First, let's be realistic, 'kay? Cutting overall seating in half would allow politicians to virtue signal, but it would destroy theatres. Ticket prices would skyrocket. In a word, it would be ludicrous...JUST LUDICROUS. Let's get smarter people, not nuts.
I managed movie theatres for 7 years, so I hope you like my recommendations. These should raise safety and comfort a nervous public, all without devastating costs for theatres.
1. In stadium seating auditoriums, raise the screen a few feet, then put a short plexiglass shield (about a foot tall) on the barrier in front of each seating section. These rows are already about 6 feet apart, and the added shield would provide extra protection for the row below. Raising the screen would adapt to the new sightline.
2. Virtually all seating is pre-ordered now, so whenever a group purchases tickets, the system should automatically create an empty seat on each side (the aisle already is an empty seat). Then, create plexiglass shields that can sit on the empty seats or along the aisles--these would be about a yard high and wide, at the most. Now, every group is isolated, and the walkways are clear.
3. There are almost always lots of empty seats scattered throughout theatre buildings, but there's a problem: They're in the wrong places. Most empty seats are in auditoriums with one of three scenarios: Older films, major films that have run too long on too many screens, and "bombs"--those films falling well short of projections. So, how do we get more of those seats available for movies people still want to see?
First, understand that studios currently contract with theatre chains (like AMC) for each film, based on success projections. A major film will be placed on a large number of screens, declining to a lengthy run at each theatre--perhaps 6-8 weeks.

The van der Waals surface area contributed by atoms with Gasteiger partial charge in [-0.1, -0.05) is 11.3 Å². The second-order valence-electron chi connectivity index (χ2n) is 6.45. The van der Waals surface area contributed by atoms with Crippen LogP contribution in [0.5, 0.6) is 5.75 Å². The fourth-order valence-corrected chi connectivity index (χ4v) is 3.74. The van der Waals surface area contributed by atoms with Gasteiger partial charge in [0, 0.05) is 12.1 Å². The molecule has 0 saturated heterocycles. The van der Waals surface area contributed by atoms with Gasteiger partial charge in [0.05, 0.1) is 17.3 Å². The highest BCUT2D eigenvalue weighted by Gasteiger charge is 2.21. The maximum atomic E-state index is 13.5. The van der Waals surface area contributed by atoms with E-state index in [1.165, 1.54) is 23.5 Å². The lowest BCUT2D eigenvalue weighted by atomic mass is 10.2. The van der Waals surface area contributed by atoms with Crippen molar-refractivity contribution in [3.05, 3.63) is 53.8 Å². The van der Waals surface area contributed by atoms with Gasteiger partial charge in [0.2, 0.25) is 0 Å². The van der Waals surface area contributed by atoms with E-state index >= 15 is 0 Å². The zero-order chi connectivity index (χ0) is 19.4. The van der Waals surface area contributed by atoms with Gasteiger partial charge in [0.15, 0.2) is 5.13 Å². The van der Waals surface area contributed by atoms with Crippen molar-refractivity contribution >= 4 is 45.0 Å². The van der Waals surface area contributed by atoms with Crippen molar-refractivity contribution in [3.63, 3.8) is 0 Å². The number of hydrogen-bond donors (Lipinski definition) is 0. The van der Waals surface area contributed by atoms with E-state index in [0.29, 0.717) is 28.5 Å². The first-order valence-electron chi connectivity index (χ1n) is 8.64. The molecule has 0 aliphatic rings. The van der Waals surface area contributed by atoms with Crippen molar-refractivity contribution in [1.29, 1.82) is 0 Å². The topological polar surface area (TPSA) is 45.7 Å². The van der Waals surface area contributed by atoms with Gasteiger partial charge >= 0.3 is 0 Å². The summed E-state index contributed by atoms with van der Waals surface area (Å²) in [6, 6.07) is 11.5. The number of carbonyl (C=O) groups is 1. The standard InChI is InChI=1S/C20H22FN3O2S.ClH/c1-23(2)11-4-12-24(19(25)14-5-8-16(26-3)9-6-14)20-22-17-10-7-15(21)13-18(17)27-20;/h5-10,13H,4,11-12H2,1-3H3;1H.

But if runs are shortened by, say, 25%, this would open more screens in each theatre--more screens, more seating availability for spacing seats. So the same films would be shown, but shortened runs would put blockbusters on, say, 4 screens instead of 3 (more prime seats!), but only for 4-6 weeks--while smaller films would still play in single auditoriums with enough seating. Thus, that big sales bang of early weeks would stay big.
Finally, the "bomb" issue must be adapted for COVID. Have you ever wondered why films that do poorly still wind up taking several screens for multiple weeks? It's all due to contracting between the studio and theatre chains (I won't bore you with details). So the theatres take a risk this film won't bomb, but rather will meet expectations.
That was okay before COVID, but now lost seats are devastating, both for the theatres and Hollywood. So a new "bomb rule" should go in effect: If a movie performs at less than, say, 70% of projections, screen numbers should drop more rapidly as a result--thus freeing up screens and seats for newer movies. In the age of COVID, this benefits theatres, studios, patrons--everyone. The "bomb rule" is a win-win.